Visit to South Africa, 2020
Photos © R.Leeuw
In 2004 I was fortunate to be able to travel to South Africa for holidays and the entire experience was so positive that we vowed to return some day. Alas, only this year the opportunity availed itself, after sixteen years, but it was even more exciting this time and rewarding than our previous visit.
And so we hope to return one day again, hopefully sooner than the 16 years this time.
Meanwhile I have the following report to share which I hope the reader will enjoy and may be an incentive to (re)visit
this fascinating country (warts and all) too.
We checked in for 3 nights at the Protea Hotel (Marriott) Balalaika in Sandton-Johannesburg.
We felt immediately at home; a good base from where to explore.
Trump's (no relative afaik from the moron in the White House) was a recommended restaurant and rightfully so!
These hotos were taken in the delightful garden of our hotel, an oasis in Sandton.
The birds are Common
myna or Indian myna (Acridotheres tristis), sometimes spelled mynah. [Wikipedia]
On a short walking distance from the hotel the Nelson Mandela Square and the Sandton Mall are obvious places to
visit from the Balalaika Hotel; there is also a free shuttle service.
One can't miss the reverence for Nelson Mandela, an icon on a global scale.
Inside the Sandton Mall; made some fine purchases with Exclusive Books.
The mall is decidedly luxurious.
Nelson Mandela Square during nighttime.
As opposed to the luxury shown above, now for something entirely different...
Heading for Soweto's Kliptown we first stopped at some random places in other areas of Soweto, to get a feel of things.
A cafetaria and a remarkable door.
|'Chicken Dust' is not for everybody (we did not try it), as I picked up this review somewhere on a foodblog:
"The unofficial national dish of Swaziland is 'chicken dust'. It’s chicken that is had been cooked on an open grill, the same style that you see all over South Africa as 'chicken brai'.
But it’s really dusty in Swaziland and when you cook by the open road, the primary flavor is road dust!
It’s served with rice or paap (not sure of the spelling), which is a pounded grain porridge dish.
The chicken was just bland, overcooked grilled chicken, which you get a lot of places in the world.
The paap reminded me of polenta or overcooked cream of wheat, and I don’t like either.
If you grew up on it, I can see how it would be comfort food, for me at least, chicken dust and paap was pretty bad."
A few first impressions on the humongous square in front of the Soweto Hotel and Conference Center.
We definitely have arrived in Kliptown: no tarmac on the roads here, brick houses (no running water) with
makeshift extensions of corrugated iron and wood. Note the external toilets, shared by the community.
One of my most pleasing photographs to my eyes.
The murals and graffiti are exquisite!
This is another part of Soweto, West Orlando I believe-
SEE MY PAGE DEDICATED TO OUR SOWETO VISIT!
SOUTH AFRICAN AIR FORCE MUSEUM, AIR FORCE BASE SWARTKOP, PRETORIA
More of my 'aviation bits' on Propliners around Johannesburg 2020
'Roadsigns you don't see at home!'
We stopped at a 'plaza' (ALZU) for gas and we spotted our first wildlife!
This is somewhat akin to a zoo, but a welcome surprise nevertheless.
Little did we know at that time that we would see quite a number of Rhinos on this trip.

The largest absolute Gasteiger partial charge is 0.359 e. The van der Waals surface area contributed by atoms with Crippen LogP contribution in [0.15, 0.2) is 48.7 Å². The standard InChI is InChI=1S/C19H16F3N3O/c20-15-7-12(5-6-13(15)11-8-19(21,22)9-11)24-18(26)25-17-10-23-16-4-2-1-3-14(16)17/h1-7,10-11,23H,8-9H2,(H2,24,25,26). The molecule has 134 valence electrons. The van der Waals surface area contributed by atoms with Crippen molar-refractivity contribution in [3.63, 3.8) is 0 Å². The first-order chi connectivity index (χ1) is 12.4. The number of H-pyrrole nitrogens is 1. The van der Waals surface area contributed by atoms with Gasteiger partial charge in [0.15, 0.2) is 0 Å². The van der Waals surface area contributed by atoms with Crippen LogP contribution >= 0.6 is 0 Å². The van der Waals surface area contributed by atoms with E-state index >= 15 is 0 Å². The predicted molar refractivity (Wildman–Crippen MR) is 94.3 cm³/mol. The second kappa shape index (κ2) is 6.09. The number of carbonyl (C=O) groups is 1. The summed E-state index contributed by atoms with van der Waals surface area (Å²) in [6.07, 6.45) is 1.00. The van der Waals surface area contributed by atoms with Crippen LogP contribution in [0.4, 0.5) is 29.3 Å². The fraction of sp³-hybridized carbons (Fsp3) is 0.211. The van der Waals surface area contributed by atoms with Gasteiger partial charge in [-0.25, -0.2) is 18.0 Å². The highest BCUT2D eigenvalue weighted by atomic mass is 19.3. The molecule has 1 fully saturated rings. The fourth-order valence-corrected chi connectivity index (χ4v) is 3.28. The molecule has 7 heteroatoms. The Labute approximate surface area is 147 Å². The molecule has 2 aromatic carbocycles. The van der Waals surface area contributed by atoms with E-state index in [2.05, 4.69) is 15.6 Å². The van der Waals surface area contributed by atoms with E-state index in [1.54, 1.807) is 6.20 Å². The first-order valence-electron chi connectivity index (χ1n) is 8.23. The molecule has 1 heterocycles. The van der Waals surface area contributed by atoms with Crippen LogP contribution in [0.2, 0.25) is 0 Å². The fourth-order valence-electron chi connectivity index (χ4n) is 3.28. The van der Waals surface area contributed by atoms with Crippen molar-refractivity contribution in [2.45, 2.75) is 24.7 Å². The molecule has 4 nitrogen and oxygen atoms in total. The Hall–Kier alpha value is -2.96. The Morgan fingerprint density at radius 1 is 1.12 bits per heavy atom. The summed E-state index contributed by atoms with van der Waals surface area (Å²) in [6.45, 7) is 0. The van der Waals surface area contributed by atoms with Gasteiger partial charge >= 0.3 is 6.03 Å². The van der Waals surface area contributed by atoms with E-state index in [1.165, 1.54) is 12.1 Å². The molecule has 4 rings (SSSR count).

'If you cant't drive on the left, you drive on what's left..' Potholes make driving a challenge at times.
Graskop Hotel where we had a very pleasant stay.
Due to ongoing protests
we could not visit all viewpoints on the Panorama route. The above is Wonder View
was God's Window and The Pinnacle Rock, but they were blocked by protesters. Protests are endemic in South Africa.
Entire villages and communities see their services and/or electricity stopped for budget reasons. Towns like Sabie
get 'load-shedding' schedules up to 3 or 4 times a day, periods of up to 2 hours without electricity.
Protests such as these help to restore services, but then other communities
get hurt with restrictions.
Driving east from Johannesburg at first we saw a lot of mining, here we see forests managed for timber production.
The gate for Bourke's Luck Potholes was closed but a tourgroup went through a hole in the wiring.
We thought that the walk was too far in the heat and left it at that.
Sellers are hurt by the closed viewpoints.
Another type of blockade: the cows were not impressed by the traffic and took their time to clear the road.
At the end of the Panorama route, where R532 joins R36, are the Echo Caves.
That remarkable Fig Tree reminded me of my visit to Angkor Wat in Cambodia.
It was nice and cool in the caves; we often had to keep our head down, twice we had to go down on hands and knees
We had limited time for we had to be at the game lodge by 13:00 - 14:00.
Only half of the cave was
open for visitors as the other end was too contaminated by bat shit!
It suited our schedule perfectly.
GOMO GOMO GAME LODGE
@ KLASERIE NATURE RESERVE
Elephants never cease to impress!
Seen from our deck chairs
at the lodge, a herd of elephants showing up for refreshments.
High marks for cuteness!
Another 'wow' moment (not the last!): a Rhinoceros a.k.a. Rhino.
The White Rhino or Square-lipped Rhinoceros.
It is the largest extant species of rhinoceros. It has a wide mouth used for grazing and is the most social of all rhino
species. The white rhinoceros consists of two subspecies: the southern white rhinoceros, with an estimated 19.682–21.077 wild-living animals in the year 2015, and the much rarer northern white rhinoceros.
The northern subspecies of the Square-lipped Rhinoceros has very few remaining individuals, with only two confirmed
left in 2018 (two females; Fatu, 18 and Najin, 29), both in captivity. Sudan, the world's last known male northern white rhinoceros, died in Kenya on 19Mar2018. [Wikipedia]
Red-billed oxpeckers picks ticks and sound the alarm when danger approaches.